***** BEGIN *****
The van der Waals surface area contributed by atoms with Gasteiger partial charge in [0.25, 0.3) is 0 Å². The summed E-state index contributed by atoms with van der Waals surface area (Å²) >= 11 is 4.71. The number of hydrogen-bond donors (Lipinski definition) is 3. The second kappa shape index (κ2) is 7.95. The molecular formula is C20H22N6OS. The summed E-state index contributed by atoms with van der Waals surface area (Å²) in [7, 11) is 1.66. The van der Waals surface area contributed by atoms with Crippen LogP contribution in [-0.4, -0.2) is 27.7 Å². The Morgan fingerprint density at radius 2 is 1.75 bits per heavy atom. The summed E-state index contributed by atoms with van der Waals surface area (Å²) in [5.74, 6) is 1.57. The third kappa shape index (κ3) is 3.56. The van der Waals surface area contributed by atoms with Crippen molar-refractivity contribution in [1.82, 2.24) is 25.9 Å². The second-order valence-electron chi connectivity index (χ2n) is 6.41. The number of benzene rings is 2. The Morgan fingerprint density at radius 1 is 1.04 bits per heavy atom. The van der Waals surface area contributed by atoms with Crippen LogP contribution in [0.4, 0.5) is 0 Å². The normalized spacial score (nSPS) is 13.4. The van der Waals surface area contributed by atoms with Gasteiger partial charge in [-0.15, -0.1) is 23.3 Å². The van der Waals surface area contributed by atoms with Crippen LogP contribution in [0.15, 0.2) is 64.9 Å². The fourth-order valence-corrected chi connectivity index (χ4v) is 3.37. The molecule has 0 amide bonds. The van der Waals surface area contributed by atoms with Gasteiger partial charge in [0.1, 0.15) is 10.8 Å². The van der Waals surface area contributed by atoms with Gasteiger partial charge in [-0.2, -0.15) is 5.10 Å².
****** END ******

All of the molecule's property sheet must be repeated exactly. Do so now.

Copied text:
The van der Waals surface area contributed by atoms with Gasteiger partial charge in [0.25, 0.3) is 0 Å². The summed E-state index contributed by atoms with van der Waals surface area (Å²) >= 11 is 4.71. The number of hydrogen-bond donors (Lipinski definition) is 3. The second kappa shape index (κ2) is 7.95. The molecular formula is C20H22N6OS. The summed E-state index contributed by atoms with van der Waals surface area (Å²) in [7, 11) is 1.66. The van der Waals surface area contributed by atoms with Crippen LogP contribution in [-0.4, -0.2) is 27.7 Å². The Morgan fingerprint density at radius 2 is 1.75 bits per heavy atom. The summed E-state index contributed by atoms with van der Waals surface area (Å²) in [5.74, 6) is 1.57. The third kappa shape index (κ3) is 3.56. The van der Waals surface area contributed by atoms with Crippen molar-refractivity contribution in [1.82, 2.24) is 25.9 Å². The second-order valence-electron chi connectivity index (χ2n) is 6.41. The number of benzene rings is 2. The Morgan fingerprint density at radius 1 is 1.04 bits per heavy atom. The van der Waals surface area contributed by atoms with Crippen LogP contribution in [0.4, 0.5) is 0 Å². The normalized spacial score (nSPS) is 13.4. The van der Waals surface area contributed by atoms with Gasteiger partial charge in [-0.15, -0.1) is 23.3 Å². The van der Waals surface area contributed by atoms with Crippen LogP contribution in [0.15, 0.2) is 64.9 Å². The fourth-order valence-corrected chi connectivity index (χ4v) is 3.37. The molecule has 0 amide bonds. The van der Waals surface area contributed by atoms with Gasteiger partial charge in [0.1, 0.15) is 10.8 Å². The van der Waals surface area contributed by atoms with Gasteiger partial charge in [-0.2, -0.15) is 5.10 Å².